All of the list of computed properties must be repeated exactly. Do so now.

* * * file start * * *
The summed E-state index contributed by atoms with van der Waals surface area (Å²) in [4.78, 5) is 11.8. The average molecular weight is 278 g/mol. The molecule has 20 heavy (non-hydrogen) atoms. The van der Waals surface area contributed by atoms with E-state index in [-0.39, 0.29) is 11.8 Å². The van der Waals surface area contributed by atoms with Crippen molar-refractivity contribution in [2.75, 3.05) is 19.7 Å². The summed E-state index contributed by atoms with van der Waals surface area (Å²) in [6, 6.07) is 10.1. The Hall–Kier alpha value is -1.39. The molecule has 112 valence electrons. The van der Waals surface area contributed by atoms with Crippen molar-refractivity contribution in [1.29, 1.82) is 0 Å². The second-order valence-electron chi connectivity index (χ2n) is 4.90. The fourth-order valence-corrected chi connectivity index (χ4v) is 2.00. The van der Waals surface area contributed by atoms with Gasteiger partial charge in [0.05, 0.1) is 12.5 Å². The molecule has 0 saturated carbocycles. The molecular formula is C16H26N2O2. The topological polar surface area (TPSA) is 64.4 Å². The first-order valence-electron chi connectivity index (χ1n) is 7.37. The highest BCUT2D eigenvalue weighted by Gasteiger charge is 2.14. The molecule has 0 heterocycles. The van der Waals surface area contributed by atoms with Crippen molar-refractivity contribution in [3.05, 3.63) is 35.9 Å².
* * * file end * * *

The summed E-state index contributed by atoms with van der Waals surface area (Å²) in [4.78, 5) is 11.8. The average molecular weight is 278 g/mol. The molecule has 20 heavy (non-hydrogen) atoms. The van der Waals surface area contributed by atoms with E-state index in [-0.39, 0.29) is 11.8 Å². The van der Waals surface area contributed by atoms with Crippen molar-refractivity contribution in [2.75, 3.05) is 19.7 Å². The summed E-state index contributed by atoms with van der Waals surface area (Å²) in [6, 6.07) is 10.1. The Hall–Kier alpha value is -1.39. The molecule has 112 valence electrons. The van der Waals surface area contributed by atoms with Crippen molar-refractivity contribution in [1.29, 1.82) is 0 Å². The second-order valence-electron chi connectivity index (χ2n) is 4.90. The fourth-order valence-corrected chi connectivity index (χ4v) is 2.00. The van der Waals surface area contributed by atoms with Gasteiger partial charge in [0.05, 0.1) is 12.5 Å². The molecule has 0 saturated carbocycles. The molecular formula is C16H26N2O2. The topological polar surface area (TPSA) is 64.4 Å². The first-order valence-electron chi connectivity index (χ1n) is 7.37. The highest BCUT2D eigenvalue weighted by Gasteiger charge is 2.14. The molecule has 0 heterocycles. The van der Waals surface area contributed by atoms with Crippen molar-refractivity contribution in [3.05, 3.63) is 35.9 Å².